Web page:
My doctoral dissertation at Claremont (1985), “The Irony of Adventism,” explored the paradox of Ellen White’s strong female leadership role in the church, compared  with her opposition to women’s ordination and fairly regressive attitudes and writings towards women in general. My Ph.D. dissertation (1991) focused on Adventist adolescents and addiction in the light of the Valuegenesis research. My two books on Ellen White and Adventist history, The Prophetic Rift I & II (2008, 2009), looked at why Adventists related to Ellen White in the context of Old Testament prophecy when they should have evaluated her as a post-New Testament professed prophet. And Ellen White: A Psychobiography (2020) embraces the challenge of exploring whether the repeated accusations of fraud and pathology against Ellen White leveled by various individuals over the years stand up under historical and psychological scrutiny. 

It is only in this latter book that I have addressed the question of fraud and pathology head on, and in that process have become 100% convinced that Ellen White had very significant pathology, which resulted in her increasing tendencies towards dishonesty, plagiarism and fraud. Jonathan seems convinced that “fraud is a bridge too far.” So I would ask him, is extensive plagiarism, stealing the works of others, and then claiming that those materials were given you by God, while you insist on the highest royalties for such books and become a millionaire, FRAUD? Is claiming that your writings (which were not hers) were not of human origin, but only “what God has opened before me in vision” (5T 67), and that anyone who did not heed them would have the “Holy Spirit” “shut away” from their “soul” (1 SM 46) FRAUD? How about attributing all kinds of false and unhealthy views, that clearly came from 19th-century authors, to God, that involved racism, God hating various children, masturbation causing a number of serious diseases and premature death, etc., etc, FRAUD?  

Is repeatedly, over many years, insisting that God gave you visions showing his coming was so soon that Adventists were to sell their homes and give the money to the church (while you keep your home), and then when the prophecy fails, and people who believed are destitute, ignoring them, while you get rich, FRAUD? Is a lifetime pattern of claiming to have visions, which demonize those who question your authority and literally see many of them lost for eternity, while you have the testimonies about them read publicly in church, and fail to follow Matthew 18 by going to the person individually, and many of these “visions” are proven to be false, FRAUD? (I lost track of how many lives she destroyed in this manner.) How about claiming to have a vision that exonerates your husband, who was guilty of embezzling at least $250,000 in our money today, from church institutions (p. 245), only to have the “vision” proven wrong after your husband’s death, and the money returned to its rightful source; is this FRAUD? I find it hard to believe that Jonathan is familiar with all this material (and much more) and still insists that none of it constitutes FRAUD! But, if that is true, I will not be doing any business dealings with my friend Jonathan in the near future!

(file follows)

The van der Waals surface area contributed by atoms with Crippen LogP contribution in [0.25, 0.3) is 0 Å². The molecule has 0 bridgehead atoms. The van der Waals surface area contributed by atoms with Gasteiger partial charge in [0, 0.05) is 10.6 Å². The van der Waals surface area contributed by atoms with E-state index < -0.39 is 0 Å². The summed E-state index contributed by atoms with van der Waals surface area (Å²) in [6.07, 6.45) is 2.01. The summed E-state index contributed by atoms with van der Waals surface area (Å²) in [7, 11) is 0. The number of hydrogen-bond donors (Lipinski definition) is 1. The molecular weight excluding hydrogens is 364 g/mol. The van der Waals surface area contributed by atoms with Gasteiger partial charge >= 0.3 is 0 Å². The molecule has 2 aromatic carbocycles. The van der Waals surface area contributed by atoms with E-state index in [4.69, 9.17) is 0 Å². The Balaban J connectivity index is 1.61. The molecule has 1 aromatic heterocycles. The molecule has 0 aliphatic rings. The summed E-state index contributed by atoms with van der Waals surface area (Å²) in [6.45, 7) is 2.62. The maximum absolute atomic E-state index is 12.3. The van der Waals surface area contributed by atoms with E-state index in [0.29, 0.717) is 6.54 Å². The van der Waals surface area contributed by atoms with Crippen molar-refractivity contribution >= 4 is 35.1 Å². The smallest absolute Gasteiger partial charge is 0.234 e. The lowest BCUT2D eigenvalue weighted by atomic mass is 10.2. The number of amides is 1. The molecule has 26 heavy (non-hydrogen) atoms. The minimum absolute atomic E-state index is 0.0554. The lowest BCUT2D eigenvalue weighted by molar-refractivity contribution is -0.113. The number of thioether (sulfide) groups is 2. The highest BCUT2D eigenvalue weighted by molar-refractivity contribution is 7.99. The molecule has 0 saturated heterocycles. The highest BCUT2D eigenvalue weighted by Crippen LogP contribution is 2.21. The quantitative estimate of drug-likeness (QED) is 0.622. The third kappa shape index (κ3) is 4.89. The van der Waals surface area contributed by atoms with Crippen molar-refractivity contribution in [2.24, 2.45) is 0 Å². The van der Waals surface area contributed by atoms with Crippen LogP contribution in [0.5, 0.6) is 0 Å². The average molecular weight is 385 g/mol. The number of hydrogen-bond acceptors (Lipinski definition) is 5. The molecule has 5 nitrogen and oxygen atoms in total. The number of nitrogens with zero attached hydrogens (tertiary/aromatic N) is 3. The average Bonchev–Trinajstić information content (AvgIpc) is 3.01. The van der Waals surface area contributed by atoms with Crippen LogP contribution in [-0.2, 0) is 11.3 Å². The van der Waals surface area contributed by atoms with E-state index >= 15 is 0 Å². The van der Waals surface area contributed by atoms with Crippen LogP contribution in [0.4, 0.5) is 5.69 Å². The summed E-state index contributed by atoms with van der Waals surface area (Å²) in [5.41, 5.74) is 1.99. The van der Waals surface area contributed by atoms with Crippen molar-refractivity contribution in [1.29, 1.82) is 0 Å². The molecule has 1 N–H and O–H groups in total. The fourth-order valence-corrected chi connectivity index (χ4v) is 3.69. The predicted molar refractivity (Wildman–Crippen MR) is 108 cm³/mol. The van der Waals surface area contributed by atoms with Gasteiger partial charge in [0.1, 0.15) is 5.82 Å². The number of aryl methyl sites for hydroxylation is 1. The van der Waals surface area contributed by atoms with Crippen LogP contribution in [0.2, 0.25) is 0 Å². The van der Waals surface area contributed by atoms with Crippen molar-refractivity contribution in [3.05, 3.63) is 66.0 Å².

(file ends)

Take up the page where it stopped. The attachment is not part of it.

He is anxious to see me interviewed in a setting where I am not given what he terms “sycophantic” questions (softball questions for the rest of us). I am more than happy to dialogue, describe, debate and defend my book, in an equitable setting, with any interviewer, including Jonathan, at any time which can be arranged. 


Steve Daily is the author of Ellen White: A Psychobiography, was an SDA pastor for 35 years, a university chaplain, campus pastor, and faculty member teaching in the fields of religion, history and psychology for 20 years, and has been a licensed psychologist in the state of California for the last 28 years. He has written twenty-seven books, including many academic works. According to Writer’s Life magazine website, “His experience both in the church and as a psychologist, made him the perfect candidate, if not the only person qualified, to write such a definitive book.”